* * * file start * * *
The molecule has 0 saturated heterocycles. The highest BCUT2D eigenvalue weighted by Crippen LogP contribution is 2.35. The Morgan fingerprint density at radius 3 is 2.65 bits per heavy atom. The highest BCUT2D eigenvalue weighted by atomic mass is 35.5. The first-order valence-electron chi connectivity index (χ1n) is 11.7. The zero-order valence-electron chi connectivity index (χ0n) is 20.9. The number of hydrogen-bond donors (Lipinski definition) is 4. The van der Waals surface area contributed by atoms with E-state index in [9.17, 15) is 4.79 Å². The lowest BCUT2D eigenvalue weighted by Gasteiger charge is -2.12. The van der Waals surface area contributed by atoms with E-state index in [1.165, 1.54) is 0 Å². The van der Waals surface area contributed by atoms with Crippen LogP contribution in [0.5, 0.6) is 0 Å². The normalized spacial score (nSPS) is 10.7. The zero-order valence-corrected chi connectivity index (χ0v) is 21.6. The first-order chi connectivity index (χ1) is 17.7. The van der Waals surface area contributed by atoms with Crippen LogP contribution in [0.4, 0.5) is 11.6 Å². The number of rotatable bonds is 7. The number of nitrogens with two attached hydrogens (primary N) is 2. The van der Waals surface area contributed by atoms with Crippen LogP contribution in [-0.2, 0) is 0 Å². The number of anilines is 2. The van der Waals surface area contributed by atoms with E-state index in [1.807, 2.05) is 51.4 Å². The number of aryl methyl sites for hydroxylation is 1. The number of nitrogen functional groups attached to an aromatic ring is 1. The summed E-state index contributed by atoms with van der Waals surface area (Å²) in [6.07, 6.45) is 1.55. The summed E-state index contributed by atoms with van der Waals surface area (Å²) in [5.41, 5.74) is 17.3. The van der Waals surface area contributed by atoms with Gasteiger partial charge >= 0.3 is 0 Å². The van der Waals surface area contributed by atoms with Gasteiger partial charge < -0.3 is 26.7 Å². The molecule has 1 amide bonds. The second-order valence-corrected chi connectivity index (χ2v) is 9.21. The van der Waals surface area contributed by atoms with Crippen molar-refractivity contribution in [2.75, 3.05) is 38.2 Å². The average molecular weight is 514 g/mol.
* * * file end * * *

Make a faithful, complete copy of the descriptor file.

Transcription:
The molecule has 0 saturated heterocycles. The highest BCUT2D eigenvalue weighted by Crippen LogP contribution is 2.35. The Morgan fingerprint density at radius 3 is 2.65 bits per heavy atom. The highest BCUT2D eigenvalue weighted by atomic mass is 35.5. The first-order valence-electron chi connectivity index (χ1n) is 11.7. The zero-order valence-electron chi connectivity index (χ0n) is 20.9. The number of hydrogen-bond donors (Lipinski definition) is 4. The van der Waals surface area contributed by atoms with E-state index in [9.17, 15) is 4.79 Å². The lowest BCUT2D eigenvalue weighted by Gasteiger charge is -2.12. The van der Waals surface area contributed by atoms with E-state index in [1.165, 1.54) is 0 Å². The van der Waals surface area contributed by atoms with Crippen LogP contribution in [0.5, 0.6) is 0 Å². The normalized spacial score (nSPS) is 10.7. The zero-order valence-corrected chi connectivity index (χ0v) is 21.6. The first-order chi connectivity index (χ1) is 17.7. The van der Waals surface area contributed by atoms with Crippen LogP contribution in [0.4, 0.5) is 11.6 Å². The number of rotatable bonds is 7. The number of nitrogens with two attached hydrogens (primary N) is 2. The van der Waals surface area contributed by atoms with Crippen LogP contribution in [-0.2, 0) is 0 Å². The number of anilines is 2. The van der Waals surface area contributed by atoms with E-state index in [1.807, 2.05) is 51.4 Å². The number of aryl methyl sites for hydroxylation is 1. The number of nitrogen functional groups attached to an aromatic ring is 1. The summed E-state index contributed by atoms with van der Waals surface area (Å²) in [6.07, 6.45) is 1.55. The summed E-state index contributed by atoms with van der Waals surface area (Å²) in [5.41, 5.74) is 17.3. The van der Waals surface area contributed by atoms with Gasteiger partial charge >= 0.3 is 0 Å². The van der Waals surface area contributed by atoms with Gasteiger partial charge < -0.3 is 26.7 Å². The molecule has 1 amide bonds. The second-order valence-corrected chi connectivity index (χ2v) is 9.21. The van der Waals surface area contributed by atoms with Crippen molar-refractivity contribution in [2.75, 3.05) is 38.2 Å². The average molecular weight is 514 g/mol.